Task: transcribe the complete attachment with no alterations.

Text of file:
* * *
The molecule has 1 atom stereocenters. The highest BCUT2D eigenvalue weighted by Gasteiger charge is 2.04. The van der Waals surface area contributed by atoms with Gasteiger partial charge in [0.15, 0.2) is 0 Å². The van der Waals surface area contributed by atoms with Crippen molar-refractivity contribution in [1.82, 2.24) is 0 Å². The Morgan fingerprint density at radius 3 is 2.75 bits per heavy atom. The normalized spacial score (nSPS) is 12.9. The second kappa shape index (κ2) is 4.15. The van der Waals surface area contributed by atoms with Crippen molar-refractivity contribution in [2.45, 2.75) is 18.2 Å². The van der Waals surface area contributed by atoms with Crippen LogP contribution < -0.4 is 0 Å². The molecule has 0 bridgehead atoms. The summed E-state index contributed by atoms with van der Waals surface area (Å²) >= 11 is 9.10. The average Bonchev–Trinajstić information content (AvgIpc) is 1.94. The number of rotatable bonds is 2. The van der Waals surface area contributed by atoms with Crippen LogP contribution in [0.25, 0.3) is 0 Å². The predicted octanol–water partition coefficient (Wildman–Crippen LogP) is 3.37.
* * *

The molecule has 1 atom stereocenters. The highest BCUT2D eigenvalue weighted by Gasteiger charge is 2.04. The van der Waals surface area contributed by atoms with Gasteiger partial charge in [0.15, 0.2) is 0 Å². The van der Waals surface area contributed by atoms with Crippen molar-refractivity contribution in [1.82, 2.24) is 0 Å². The Morgan fingerprint density at radius 3 is 2.75 bits per heavy atom. The normalized spacial score (nSPS) is 12.9. The second kappa shape index (κ2) is 4.15. The van der Waals surface area contributed by atoms with Crippen molar-refractivity contribution in [2.45, 2.75) is 18.2 Å². The van der Waals surface area contributed by atoms with Crippen LogP contribution < -0.4 is 0 Å². The molecule has 0 bridgehead atoms. The summed E-state index contributed by atoms with van der Waals surface area (Å²) >= 11 is 9.10. The average Bonchev–Trinajstić information content (AvgIpc) is 1.94. The number of rotatable bonds is 2. The van der Waals surface area contributed by atoms with Crippen LogP contribution in [0.25, 0.3) is 0 Å². The predicted octanol–water partition coefficient (Wildman–Crippen LogP) is 3.37.